Thursday, July 16, 2015

The Healthy Immigrant Thesis

Alex Nowrasteh, an immigration policy analyst, explains:
Both the Census-data driven studies and macro-level studies find that immigrants are less crime-prone than natives with some small potential exceptions.
There are numerous reasons why immigrant criminality is lower than native criminality. One explanation is that immigrants who commit crimes can be deported and thus are punished more for criminal behavior, making them less likely to break the law.
Another explanation is that immigrants self-select for those willing to work rather than those willing to commit crimes. According to this “healthy immigrant thesis,” motivated and ambitious foreigners are more likely to immigrate and those folks are less likely to be criminals.
This could explain why immigrants are less likely to engage in “anti-social” behaviors than natives despite having lower incomes. It’s also possible that more effective interior immigration enforcement is catching and deporting unlawful immigrants who are more likely to be criminals before they have a chance to be incarcerated.
The above research is a vital and missing component in the debate over the supposed links between immigration and crime.


  1. Perhaps for documented (legal) immigrants. Undocumented immigrants have committed one crime each at minimum.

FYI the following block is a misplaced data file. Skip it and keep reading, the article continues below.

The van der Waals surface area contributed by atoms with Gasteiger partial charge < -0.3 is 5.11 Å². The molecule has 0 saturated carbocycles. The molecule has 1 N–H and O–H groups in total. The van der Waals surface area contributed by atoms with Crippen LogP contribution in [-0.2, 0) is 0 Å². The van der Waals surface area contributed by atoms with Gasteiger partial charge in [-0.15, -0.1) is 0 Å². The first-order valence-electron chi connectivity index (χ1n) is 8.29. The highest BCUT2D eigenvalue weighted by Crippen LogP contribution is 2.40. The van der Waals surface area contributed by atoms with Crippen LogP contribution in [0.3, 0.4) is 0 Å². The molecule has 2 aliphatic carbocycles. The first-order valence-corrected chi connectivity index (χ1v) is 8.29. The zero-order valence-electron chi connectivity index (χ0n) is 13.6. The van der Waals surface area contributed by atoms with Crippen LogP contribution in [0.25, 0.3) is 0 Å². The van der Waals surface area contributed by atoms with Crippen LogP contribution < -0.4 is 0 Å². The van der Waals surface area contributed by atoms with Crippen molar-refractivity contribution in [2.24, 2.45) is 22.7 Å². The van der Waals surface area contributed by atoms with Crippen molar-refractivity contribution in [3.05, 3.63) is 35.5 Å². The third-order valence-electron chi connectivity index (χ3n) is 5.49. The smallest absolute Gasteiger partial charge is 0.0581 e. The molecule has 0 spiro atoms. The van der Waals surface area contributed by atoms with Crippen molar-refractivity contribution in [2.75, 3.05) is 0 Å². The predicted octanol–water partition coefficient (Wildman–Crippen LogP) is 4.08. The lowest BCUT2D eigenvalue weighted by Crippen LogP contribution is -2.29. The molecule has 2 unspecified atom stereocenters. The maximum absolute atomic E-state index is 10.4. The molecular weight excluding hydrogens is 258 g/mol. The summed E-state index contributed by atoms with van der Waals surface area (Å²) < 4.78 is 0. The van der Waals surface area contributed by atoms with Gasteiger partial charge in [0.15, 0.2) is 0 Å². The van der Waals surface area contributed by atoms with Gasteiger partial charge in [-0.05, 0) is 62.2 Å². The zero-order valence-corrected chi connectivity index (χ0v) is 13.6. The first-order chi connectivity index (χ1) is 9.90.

2. census data? ha ha ha

    I wonder what are the statistics regarding automobile accidents, no insurance and no economic accountability, plus the illegals breaking of immigration laws.

  3. Ann Coulter debunked these studies in her most recent article, "Every Pro-Immigration Claim Is A Lie"


    I looked up some of these alleged studies this weekend. They're all hidden behind ridiculous Internet paywalls. I was often only the sixth person to read them.

    It turns out that neither Piquero nor Bersani compared immigrant crime to "the overall population" -- as the British Guardian recently claimed in an article purporting to prove Donald Trump wrong. Rather, they compare immigrants' crime rate to the crime rate of America's most criminally inclined subgroups.

    Thus, for example, once you get past the paywall, you will find that Piquero and Bersani's joint study, "Comparing Patterns and Predictors of Immigrant Offending Among a Sample of Adjudicated Youth," used as its base group "adolescents who were found guilty of a serious offense."


    Read more here:

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